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Ashes Sparks


John Keats' "Ode to a Nightingale": An Easy Publication for a Difficult End

by Anne Wullschlager

A poet and his context

John Keats is one of the most, if not the most beloved poet of Romanticism. However, he did not fit neatly into the framework of the Romantic era. Keats was not old enough to be a part of the founding group with Wordsworth and Coleridge, but unlike his upper-class contemporaries Shelly and Byron, Keats was of the middle working class. His life is somehow much more solitary in relation to these other men. He seems here nor there, but nevertheless exceptional. There is something sympathetically attractive about this outsider state, which is compounded by the tragic course of events leading to an early death at the age of 26 in February 1821. The shattering death of his brother Thomas Keats December 1, 1818, and a renewal of spirit through the engagement to Fanny Brawne that same December, culminated in a spring of morbid creation, in a year which has been called Keatsí "Annus Mirabilis" or "The Year of Miracles." It was indeed his most successful period, writing a number of his best works with seeming ease in may. His famous Ode to a Nightingale was published in July with virtually no effort and commended for its lyrical beauty and realistic depth. He had arrived on the brink of something, on the brink of marriage, of sickness, of realizing more deeply his own mortality, and his own genius.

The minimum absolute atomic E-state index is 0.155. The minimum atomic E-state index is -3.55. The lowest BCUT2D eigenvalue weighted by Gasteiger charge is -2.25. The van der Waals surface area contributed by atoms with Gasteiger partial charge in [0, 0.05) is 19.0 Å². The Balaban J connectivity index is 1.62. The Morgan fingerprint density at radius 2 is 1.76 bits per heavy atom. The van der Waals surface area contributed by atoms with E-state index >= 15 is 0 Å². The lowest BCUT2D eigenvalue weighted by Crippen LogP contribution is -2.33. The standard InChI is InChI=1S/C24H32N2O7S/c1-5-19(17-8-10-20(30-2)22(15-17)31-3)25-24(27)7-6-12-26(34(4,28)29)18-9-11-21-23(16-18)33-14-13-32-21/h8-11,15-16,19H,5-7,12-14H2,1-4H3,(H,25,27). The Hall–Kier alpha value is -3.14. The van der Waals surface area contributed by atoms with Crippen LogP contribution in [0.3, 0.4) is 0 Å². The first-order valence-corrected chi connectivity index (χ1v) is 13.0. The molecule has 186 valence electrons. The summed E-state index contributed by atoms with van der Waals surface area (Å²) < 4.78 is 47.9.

Composition and Publication

The composition and publication of Ode to a Nightingale is a soothing moment in a life marked with tragedy and rejection. Although simple, it is virtually an ideal story of creation and publication; a natural, unconcerned, and instantaneous exit from the poetís mind to paper and from the poet to a public audience. Although the exact date of composition is uncertain, it came short after Ode to Psyche sometime in the second half of May 1819. Charles Brown, one of Keatsí closest companions and in whose house Keats commonly resided, recalls the moment when Keats wrote the poem in a letter to Lord Houghton:


In the spring of 1819 a nightingale had built her next near my house. Keats felt a tranquil and continual joy in her song; and one morning he took his chair from the breakfast table to the grass-plot under a plum-tree, where he sat for two or three hours. When he came into the house, I perceived he had some scraps of paper in his hand, and these he was quietly thrusting behind some books.

Indeed, Keats did compose the eighty lines into eight impressively regular stanzas in a single morning. It was written on two half sheets. The stanzas are easy to order and the writing is extremely clear, with few simple corrections. There also appears to be an abandoned beginning at the bottom of the page on the opposite side from the proper beginning. The pages are crumpled and torn about the edges, supporting Brownís memory of him "thrusting" the poem in the back of a bookshelf.

When Keats finally removed the poem from that place is hard to tell, although we know that within a monthís time of the first ( basically final) draft he recited it for Benjamin Haydon, a close friend and painter. Recalling this moment, Haydon writes: